Del Vecchio: The Past as Future at Brooks

Claudio Del Vecchio is a master of the juggling act.

Claudio Del Vecchio is a master of the juggling act.

After purchasing the venerable Brooks Brothers chain in 2001, the president and chief executive officer of Retail Brand Alliance Inc. took a giant leap forward to return the battered chain to its former glory while never losing sight of its nearly 200 years of history.

In the past four years, he has significantly upgraded the merchandise mix, spiffed-up stores, expanded overseas and added several product categories. Although he acknowledged there’s still work to be done — notably in the women’s wear arena — his determination is paying off in higher-quality offerings and a more efficient shopping experience.

In a presentation titled “Brooks Brothers: 187 Years of Innovation and Change,” Del Vecchio said the company is not good because it is old, but rather old because it is good. “At Brooks Brothers, we have a healthy respect for the past,” he said, “but we’re not completely influenced by it. We view our history as ‘an inventory of experience’ to be drawn upon to meet the challenges of today.”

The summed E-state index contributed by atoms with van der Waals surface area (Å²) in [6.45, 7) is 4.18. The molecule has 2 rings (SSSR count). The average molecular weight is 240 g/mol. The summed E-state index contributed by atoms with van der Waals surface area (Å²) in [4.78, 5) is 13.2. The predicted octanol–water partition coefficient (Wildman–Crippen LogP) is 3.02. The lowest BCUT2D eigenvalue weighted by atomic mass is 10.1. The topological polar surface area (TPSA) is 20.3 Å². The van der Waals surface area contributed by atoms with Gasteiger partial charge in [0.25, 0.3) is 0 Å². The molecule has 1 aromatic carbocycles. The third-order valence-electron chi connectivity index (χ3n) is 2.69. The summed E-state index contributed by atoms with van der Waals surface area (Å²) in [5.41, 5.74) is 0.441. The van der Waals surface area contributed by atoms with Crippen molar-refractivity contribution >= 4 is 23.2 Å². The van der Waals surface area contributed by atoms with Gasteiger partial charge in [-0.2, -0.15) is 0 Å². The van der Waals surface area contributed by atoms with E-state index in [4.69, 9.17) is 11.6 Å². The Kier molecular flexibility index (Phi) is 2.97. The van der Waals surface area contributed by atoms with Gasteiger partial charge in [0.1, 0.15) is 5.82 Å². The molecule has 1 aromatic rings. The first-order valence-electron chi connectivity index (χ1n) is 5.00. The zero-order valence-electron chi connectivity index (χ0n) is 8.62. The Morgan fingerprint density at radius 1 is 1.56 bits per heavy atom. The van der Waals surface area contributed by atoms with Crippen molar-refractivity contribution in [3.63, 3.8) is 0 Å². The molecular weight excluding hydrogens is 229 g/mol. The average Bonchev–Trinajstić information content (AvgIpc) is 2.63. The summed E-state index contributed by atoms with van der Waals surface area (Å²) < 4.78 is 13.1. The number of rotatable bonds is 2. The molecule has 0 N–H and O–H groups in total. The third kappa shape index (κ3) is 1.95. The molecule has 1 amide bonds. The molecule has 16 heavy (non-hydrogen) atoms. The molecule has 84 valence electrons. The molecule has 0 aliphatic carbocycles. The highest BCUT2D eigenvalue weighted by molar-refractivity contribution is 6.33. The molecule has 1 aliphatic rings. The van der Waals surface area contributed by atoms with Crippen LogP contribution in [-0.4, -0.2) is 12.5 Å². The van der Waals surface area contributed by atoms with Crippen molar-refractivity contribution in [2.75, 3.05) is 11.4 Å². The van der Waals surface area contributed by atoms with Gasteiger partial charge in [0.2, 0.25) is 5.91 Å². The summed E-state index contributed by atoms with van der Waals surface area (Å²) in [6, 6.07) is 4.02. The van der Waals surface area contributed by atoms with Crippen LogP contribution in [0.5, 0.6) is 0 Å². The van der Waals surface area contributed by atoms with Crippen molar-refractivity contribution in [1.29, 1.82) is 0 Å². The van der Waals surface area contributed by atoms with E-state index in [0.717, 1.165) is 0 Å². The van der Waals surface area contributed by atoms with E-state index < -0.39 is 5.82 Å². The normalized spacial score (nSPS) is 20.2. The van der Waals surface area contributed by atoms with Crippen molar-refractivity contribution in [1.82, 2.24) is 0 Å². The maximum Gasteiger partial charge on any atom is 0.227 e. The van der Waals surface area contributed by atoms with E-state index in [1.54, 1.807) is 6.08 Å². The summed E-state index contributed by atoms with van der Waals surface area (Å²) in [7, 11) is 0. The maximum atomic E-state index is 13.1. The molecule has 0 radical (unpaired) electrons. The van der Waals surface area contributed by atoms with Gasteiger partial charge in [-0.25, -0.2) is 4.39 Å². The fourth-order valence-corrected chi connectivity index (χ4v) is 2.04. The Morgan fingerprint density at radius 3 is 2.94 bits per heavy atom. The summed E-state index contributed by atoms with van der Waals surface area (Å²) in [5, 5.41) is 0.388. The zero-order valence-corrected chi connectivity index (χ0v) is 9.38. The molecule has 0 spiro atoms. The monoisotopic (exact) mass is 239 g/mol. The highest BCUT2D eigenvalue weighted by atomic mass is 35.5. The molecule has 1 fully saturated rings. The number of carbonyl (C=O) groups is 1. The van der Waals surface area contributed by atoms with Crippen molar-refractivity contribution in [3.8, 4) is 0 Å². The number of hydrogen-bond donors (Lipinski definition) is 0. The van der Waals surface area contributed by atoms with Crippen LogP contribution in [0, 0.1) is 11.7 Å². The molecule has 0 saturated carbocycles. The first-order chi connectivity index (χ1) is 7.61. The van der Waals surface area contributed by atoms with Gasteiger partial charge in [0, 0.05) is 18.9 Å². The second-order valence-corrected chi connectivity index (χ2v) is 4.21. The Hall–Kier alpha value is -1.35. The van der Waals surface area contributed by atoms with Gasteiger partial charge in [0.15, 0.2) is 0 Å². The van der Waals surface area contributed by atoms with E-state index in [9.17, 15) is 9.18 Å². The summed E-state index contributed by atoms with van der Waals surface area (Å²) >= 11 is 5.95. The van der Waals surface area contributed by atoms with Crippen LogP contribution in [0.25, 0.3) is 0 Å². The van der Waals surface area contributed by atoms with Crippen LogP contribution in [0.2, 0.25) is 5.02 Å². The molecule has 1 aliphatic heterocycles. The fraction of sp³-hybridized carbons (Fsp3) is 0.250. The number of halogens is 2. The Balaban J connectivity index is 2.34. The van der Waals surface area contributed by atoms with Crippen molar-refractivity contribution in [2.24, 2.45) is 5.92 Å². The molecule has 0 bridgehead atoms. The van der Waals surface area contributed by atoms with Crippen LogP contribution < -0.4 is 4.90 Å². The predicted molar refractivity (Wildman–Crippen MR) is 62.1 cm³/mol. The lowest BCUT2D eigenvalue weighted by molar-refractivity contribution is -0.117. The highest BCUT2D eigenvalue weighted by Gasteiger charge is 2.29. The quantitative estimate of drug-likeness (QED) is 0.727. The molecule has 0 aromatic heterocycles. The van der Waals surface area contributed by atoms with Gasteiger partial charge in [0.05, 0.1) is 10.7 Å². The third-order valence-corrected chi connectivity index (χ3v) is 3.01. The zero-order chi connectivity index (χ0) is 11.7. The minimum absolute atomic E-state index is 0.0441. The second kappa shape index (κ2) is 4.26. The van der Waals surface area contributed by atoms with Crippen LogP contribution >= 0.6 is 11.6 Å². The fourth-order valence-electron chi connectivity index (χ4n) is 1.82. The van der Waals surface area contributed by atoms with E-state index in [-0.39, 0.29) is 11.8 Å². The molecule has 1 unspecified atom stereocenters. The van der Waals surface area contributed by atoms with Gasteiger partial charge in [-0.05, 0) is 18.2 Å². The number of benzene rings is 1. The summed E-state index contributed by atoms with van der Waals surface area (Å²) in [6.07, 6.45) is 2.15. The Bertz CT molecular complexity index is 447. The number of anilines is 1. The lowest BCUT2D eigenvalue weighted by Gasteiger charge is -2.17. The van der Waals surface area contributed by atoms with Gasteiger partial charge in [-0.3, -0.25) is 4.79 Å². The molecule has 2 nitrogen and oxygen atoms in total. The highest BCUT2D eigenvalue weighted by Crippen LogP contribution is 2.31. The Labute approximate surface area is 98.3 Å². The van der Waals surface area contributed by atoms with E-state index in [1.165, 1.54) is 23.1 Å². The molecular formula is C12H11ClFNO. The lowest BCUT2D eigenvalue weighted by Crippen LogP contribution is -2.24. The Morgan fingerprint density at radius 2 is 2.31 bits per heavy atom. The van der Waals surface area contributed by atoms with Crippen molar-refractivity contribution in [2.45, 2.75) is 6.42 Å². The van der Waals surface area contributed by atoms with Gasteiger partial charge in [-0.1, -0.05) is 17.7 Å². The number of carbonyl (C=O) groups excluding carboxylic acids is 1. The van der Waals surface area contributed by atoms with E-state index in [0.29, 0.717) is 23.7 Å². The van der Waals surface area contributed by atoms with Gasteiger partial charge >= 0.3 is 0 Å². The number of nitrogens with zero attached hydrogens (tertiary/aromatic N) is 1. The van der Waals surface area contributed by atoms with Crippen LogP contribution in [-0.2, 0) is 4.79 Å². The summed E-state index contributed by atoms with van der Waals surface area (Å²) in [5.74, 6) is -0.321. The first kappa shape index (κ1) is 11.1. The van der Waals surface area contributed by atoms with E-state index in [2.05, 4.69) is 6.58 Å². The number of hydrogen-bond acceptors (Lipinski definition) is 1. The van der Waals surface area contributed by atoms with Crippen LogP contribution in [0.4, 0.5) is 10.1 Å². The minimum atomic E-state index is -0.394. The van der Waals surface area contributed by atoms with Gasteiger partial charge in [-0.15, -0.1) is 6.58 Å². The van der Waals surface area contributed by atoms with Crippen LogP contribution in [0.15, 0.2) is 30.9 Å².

Brooks Brothers is “a vital, dynamic, living organization,” he added, with “very good genes.”

Founded by Henry Sands Brooks in 1818 — “a time of tremendous change and opportunity” — the company was a pioneer in the transatlantic exchange of merchandising ideas and fashion trends. That connection still exists today, with Brooks Brothers stores currently in operation in Asia and Italy and on the drawing board for the U.K. This month, Del Vecchio said, Brooks will open its first store in London, with a second one on tap within the next year. “It might have taken us almost 188 years to get there, but it was inevitable and, at last, we made it,” he said.

Del Vecchio attributed the company’s survival over the years to “one of the most beautifully articulated and longest-running mission statements in American business history: “to make and deal only in merchandise of the finest quality, to sell it at a fair profit and to deal with people who seek and appreciate such merchandise.”